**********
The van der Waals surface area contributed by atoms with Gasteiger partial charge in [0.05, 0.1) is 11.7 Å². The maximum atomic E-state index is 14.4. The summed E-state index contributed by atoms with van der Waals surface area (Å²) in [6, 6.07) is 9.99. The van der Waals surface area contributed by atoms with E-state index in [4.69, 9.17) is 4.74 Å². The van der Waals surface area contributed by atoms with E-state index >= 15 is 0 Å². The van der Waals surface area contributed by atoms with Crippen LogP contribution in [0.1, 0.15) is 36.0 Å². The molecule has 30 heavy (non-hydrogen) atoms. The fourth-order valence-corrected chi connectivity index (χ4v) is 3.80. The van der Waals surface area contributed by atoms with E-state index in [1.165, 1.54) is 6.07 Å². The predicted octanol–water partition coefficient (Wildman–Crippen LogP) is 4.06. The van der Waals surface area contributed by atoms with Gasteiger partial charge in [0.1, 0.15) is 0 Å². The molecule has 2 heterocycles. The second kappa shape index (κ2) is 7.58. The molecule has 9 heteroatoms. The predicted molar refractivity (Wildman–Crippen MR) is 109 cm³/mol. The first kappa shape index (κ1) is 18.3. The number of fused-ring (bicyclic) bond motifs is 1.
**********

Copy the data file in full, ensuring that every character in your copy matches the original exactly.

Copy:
The van der Waals surface area contributed by atoms with Gasteiger partial charge in [0.05, 0.1) is 11.7 Å². The maximum atomic E-state index is 14.4. The summed E-state index contributed by atoms with van der Waals surface area (Å²) in [6, 6.07) is 9.99. The van der Waals surface area contributed by atoms with E-state index in [4.69, 9.17) is 4.74 Å². The van der Waals surface area contributed by atoms with E-state index >= 15 is 0 Å². The van der Waals surface area contributed by atoms with Crippen LogP contribution in [0.1, 0.15) is 36.0 Å². The molecule has 30 heavy (non-hydrogen) atoms. The fourth-order valence-corrected chi connectivity index (χ4v) is 3.80. The van der Waals surface area contributed by atoms with E-state index in [1.165, 1.54) is 6.07 Å². The predicted octanol–water partition coefficient (Wildman–Crippen LogP) is 4.06. The van der Waals surface area contributed by atoms with Gasteiger partial charge in [0.1, 0.15) is 0 Å². The molecule has 2 heterocycles. The second kappa shape index (κ2) is 7.58. The molecule has 9 heteroatoms. The predicted molar refractivity (Wildman–Crippen MR) is 109 cm³/mol. The first kappa shape index (κ1) is 18.3. The number of fused-ring (bicyclic) bond motifs is 1.